Andrew Ujifusa provides a really good write-up of a hearing held today in Congress that covered a lot current concerns.
Of special note here, consider this part of his coverage:
Rachael Stickland, the co-founder and co-chairwoman of the Parent Coalition for Student Privacy, made a pitch for informing parents up front about the type of student data being collected and how it’s used. She said, by way of example, that the hundreds of data points that the Colorado longitudinal data system collects on each student “effectively become lifelong dossiers.”
And Stickland also said parents should be able to opt their children out of having their data stored in state data systems, asserting that states are often collecting data that doesn’t directly related to a student’s academic performance.
In an exchange with Rep. Todd Rokita, R-Ind., Stickland acknowledged that she was unaware of any student data from a state system being sold, and she noted there hasn’t been a serious breach of K-12 data at the state level. But that doesn’t mean schools and officials shouldn’t do more to involve parents, she argued.
I’ve no doubt that the parent coalition (and how many parents do they actually represent or have as members?) may mean well, but these types of arguments just rehash inflammatory rhetoric without any seeming comprehension of the serious and valid reasons for collecting data. As a researcher pointed out at the hearing, allowing parents to opt their children out can seriously invalidate any of the important research that can be and needs to be done to identify patterns of deficits or discrimination and to identify ways in which public education can be improved.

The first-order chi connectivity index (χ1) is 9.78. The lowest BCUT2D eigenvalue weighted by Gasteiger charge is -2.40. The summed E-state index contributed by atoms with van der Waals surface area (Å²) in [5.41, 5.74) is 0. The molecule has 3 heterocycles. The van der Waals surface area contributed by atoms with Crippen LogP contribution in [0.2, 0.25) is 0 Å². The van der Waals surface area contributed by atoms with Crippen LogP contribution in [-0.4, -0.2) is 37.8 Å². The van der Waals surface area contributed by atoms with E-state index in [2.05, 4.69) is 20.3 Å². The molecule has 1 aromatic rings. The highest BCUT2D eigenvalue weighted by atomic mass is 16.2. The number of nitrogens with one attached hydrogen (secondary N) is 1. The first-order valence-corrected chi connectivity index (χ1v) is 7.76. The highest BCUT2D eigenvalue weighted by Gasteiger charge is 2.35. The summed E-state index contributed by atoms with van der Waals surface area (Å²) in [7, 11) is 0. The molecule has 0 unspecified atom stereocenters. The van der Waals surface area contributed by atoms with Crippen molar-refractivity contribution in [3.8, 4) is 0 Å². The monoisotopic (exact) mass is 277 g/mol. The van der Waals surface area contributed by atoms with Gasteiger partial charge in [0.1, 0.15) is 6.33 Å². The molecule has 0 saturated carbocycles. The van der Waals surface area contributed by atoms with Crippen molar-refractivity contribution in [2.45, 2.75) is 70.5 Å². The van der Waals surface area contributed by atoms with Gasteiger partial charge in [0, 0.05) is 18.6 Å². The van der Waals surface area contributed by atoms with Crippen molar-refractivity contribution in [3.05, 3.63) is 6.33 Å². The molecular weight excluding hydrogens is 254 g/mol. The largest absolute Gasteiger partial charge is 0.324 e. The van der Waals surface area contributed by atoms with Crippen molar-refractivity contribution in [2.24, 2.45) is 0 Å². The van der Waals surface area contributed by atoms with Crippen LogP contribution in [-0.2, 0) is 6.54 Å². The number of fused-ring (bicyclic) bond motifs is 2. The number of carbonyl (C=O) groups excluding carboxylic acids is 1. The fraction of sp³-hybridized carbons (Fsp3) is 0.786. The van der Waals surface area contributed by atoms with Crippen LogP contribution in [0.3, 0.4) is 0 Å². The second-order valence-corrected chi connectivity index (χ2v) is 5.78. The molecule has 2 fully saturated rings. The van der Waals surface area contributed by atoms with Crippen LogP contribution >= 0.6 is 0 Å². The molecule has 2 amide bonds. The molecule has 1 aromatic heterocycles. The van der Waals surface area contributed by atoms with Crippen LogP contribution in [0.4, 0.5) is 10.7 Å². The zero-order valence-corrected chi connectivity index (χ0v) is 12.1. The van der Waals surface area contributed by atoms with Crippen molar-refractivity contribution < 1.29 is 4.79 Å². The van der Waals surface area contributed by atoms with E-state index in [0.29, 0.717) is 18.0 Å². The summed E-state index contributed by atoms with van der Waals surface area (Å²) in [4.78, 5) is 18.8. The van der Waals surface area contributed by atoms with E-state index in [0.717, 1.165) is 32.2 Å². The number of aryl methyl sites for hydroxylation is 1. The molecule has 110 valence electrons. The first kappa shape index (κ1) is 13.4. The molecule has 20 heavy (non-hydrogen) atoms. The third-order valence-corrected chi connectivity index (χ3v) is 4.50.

If the states are collecting data that parents do not see as relevant, then start a conversation asking for justification for collection of those types of data. Worried about “lifelong dossiers?” Start a conversation about purging data after a certain age or point.
And despite Rep. Rokita’s question to Stickland, I wouldn’t frame the issue as to whether data are being sold as much as: (1) whether access to the data are being adequately restricted to only those who have a legitimate, non-commercial need for the data that can promote better educational outcomes, and (2) whether students’ identities are being adequately protected by use of unique IDs and elimination of names and SSN so that they are less likely to become victims of identity theft should there be a data security breach.
I agree that more transparency is needed, and I agree that more parent involvement is needed, but I do not think informed consent should be required for inclusion in a state longitudinal database if the database access and use is properly restricted.